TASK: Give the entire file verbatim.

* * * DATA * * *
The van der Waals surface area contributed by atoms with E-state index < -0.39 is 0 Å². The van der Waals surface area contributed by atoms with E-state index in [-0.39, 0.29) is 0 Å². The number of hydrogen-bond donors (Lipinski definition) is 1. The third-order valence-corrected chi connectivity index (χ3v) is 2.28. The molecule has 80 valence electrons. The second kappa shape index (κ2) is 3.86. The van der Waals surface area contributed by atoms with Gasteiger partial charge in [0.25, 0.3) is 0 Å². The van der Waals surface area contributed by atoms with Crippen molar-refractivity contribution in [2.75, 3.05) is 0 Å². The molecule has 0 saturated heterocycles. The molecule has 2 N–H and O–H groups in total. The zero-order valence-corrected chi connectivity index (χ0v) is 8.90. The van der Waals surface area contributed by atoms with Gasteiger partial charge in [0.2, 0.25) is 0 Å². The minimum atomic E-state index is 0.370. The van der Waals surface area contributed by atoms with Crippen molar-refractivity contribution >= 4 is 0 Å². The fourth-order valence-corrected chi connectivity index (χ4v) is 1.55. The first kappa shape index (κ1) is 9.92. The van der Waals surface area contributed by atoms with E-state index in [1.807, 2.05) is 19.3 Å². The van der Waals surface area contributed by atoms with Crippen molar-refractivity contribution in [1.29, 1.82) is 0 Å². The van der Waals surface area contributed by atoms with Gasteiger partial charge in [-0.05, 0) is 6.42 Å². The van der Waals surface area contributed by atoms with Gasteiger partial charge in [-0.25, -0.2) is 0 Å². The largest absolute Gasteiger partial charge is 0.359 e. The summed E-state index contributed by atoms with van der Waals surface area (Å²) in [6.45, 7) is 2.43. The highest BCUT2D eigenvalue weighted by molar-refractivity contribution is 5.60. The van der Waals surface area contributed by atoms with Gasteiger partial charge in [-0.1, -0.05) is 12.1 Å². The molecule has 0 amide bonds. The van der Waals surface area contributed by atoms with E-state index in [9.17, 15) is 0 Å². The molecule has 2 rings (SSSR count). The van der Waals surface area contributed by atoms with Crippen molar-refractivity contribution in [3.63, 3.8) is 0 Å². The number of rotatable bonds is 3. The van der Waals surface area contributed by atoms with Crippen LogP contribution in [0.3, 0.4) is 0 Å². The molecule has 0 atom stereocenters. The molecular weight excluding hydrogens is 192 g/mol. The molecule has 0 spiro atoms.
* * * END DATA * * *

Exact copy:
The van der Waals surface area contributed by atoms with E-state index < -0.39 is 0 Å². The van der Waals surface area contributed by atoms with E-state index in [-0.39, 0.29) is 0 Å². The number of hydrogen-bond donors (Lipinski definition) is 1. The third-order valence-corrected chi connectivity index (χ3v) is 2.28. The molecule has 80 valence electrons. The second kappa shape index (κ2) is 3.86. The van der Waals surface area contributed by atoms with Gasteiger partial charge in [0.25, 0.3) is 0 Å². The van der Waals surface area contributed by atoms with Crippen molar-refractivity contribution in [2.75, 3.05) is 0 Å². The molecule has 0 saturated heterocycles. The molecule has 2 N–H and O–H groups in total. The zero-order valence-corrected chi connectivity index (χ0v) is 8.90. The van der Waals surface area contributed by atoms with Gasteiger partial charge in [0.2, 0.25) is 0 Å². The minimum atomic E-state index is 0.370. The van der Waals surface area contributed by atoms with Crippen molar-refractivity contribution >= 4 is 0 Å². The fourth-order valence-corrected chi connectivity index (χ4v) is 1.55. The first kappa shape index (κ1) is 9.92. The van der Waals surface area contributed by atoms with E-state index in [1.807, 2.05) is 19.3 Å². The van der Waals surface area contributed by atoms with Crippen molar-refractivity contribution in [1.29, 1.82) is 0 Å². The van der Waals surface area contributed by atoms with Gasteiger partial charge in [-0.05, 0) is 6.42 Å². The van der Waals surface area contributed by atoms with Gasteiger partial charge in [-0.25, -0.2) is 0 Å². The largest absolute Gasteiger partial charge is 0.359 e. The summed E-state index contributed by atoms with van der Waals surface area (Å²) in [6.45, 7) is 2.43. The highest BCUT2D eigenvalue weighted by molar-refractivity contribution is 5.60. The van der Waals surface area contributed by atoms with Gasteiger partial charge in [-0.1, -0.05) is 12.1 Å². The molecule has 0 amide bonds. The van der Waals surface area contributed by atoms with E-state index in [9.17, 15) is 0 Å². The molecule has 2 rings (SSSR count). The van der Waals surface area contributed by atoms with Crippen molar-refractivity contribution in [3.63, 3.8) is 0 Å². The number of rotatable bonds is 3. The van der Waals surface area contributed by atoms with Crippen LogP contribution in [0.3, 0.4) is 0 Å². The molecule has 0 atom stereocenters. The molecular weight excluding hydrogens is 192 g/mol. The molecule has 0 spiro atoms.